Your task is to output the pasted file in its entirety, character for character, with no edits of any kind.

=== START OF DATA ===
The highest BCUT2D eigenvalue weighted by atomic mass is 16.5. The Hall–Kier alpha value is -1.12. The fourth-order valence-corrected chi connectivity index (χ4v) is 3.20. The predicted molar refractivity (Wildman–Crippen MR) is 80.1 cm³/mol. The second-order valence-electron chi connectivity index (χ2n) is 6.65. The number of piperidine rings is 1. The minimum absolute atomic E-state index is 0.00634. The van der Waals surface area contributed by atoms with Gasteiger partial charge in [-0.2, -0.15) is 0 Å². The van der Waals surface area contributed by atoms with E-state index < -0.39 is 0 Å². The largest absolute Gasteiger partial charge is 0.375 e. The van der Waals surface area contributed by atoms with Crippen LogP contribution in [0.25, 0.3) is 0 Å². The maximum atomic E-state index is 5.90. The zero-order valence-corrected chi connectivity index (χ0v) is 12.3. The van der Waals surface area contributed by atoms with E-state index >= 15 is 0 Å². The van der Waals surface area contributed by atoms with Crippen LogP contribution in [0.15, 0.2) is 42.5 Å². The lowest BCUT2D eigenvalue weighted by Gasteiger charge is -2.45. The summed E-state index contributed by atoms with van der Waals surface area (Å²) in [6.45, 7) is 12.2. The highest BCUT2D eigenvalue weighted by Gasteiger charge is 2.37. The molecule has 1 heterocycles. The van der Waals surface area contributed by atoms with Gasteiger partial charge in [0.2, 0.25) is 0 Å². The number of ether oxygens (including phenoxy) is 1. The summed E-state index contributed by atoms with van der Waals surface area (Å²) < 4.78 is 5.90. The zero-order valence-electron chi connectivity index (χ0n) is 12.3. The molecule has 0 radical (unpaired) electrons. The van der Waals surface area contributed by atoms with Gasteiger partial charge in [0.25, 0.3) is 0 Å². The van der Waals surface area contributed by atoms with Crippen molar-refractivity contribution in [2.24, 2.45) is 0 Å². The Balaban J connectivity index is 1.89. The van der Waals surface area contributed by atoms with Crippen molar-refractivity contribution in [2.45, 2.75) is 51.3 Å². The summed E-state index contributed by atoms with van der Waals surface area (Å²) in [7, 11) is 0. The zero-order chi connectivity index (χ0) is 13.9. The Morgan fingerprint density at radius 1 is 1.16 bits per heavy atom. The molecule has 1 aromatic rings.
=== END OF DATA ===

The highest BCUT2D eigenvalue weighted by atomic mass is 16.5. The Hall–Kier alpha value is -1.12. The fourth-order valence-corrected chi connectivity index (χ4v) is 3.20. The predicted molar refractivity (Wildman–Crippen MR) is 80.1 cm³/mol. The second-order valence-electron chi connectivity index (χ2n) is 6.65. The number of piperidine rings is 1. The minimum absolute atomic E-state index is 0.00634. The van der Waals surface area contributed by atoms with Gasteiger partial charge in [-0.2, -0.15) is 0 Å². The van der Waals surface area contributed by atoms with E-state index < -0.39 is 0 Å². The largest absolute Gasteiger partial charge is 0.375 e. The van der Waals surface area contributed by atoms with Crippen LogP contribution in [0.25, 0.3) is 0 Å². The maximum atomic E-state index is 5.90. The zero-order valence-corrected chi connectivity index (χ0v) is 12.3. The van der Waals surface area contributed by atoms with E-state index >= 15 is 0 Å². The van der Waals surface area contributed by atoms with Crippen LogP contribution in [0.15, 0.2) is 42.5 Å². The lowest BCUT2D eigenvalue weighted by Gasteiger charge is -2.45. The summed E-state index contributed by atoms with van der Waals surface area (Å²) in [6.45, 7) is 12.2. The highest BCUT2D eigenvalue weighted by Gasteiger charge is 2.37. The molecule has 1 heterocycles. The van der Waals surface area contributed by atoms with Gasteiger partial charge in [0.2, 0.25) is 0 Å². The number of ether oxygens (including phenoxy) is 1. The summed E-state index contributed by atoms with van der Waals surface area (Å²) < 4.78 is 5.90. The zero-order valence-electron chi connectivity index (χ0n) is 12.3. The molecule has 0 radical (unpaired) electrons. The van der Waals surface area contributed by atoms with Gasteiger partial charge in [0.25, 0.3) is 0 Å². The van der Waals surface area contributed by atoms with Crippen molar-refractivity contribution in [2.24, 2.45) is 0 Å². The Balaban J connectivity index is 1.89. The van der Waals surface area contributed by atoms with Crippen molar-refractivity contribution in [2.45, 2.75) is 51.3 Å². The summed E-state index contributed by atoms with van der Waals surface area (Å²) in [7, 11) is 0. The zero-order chi connectivity index (χ0) is 13.9. The Morgan fingerprint density at radius 1 is 1.16 bits per heavy atom. The molecule has 1 aromatic rings.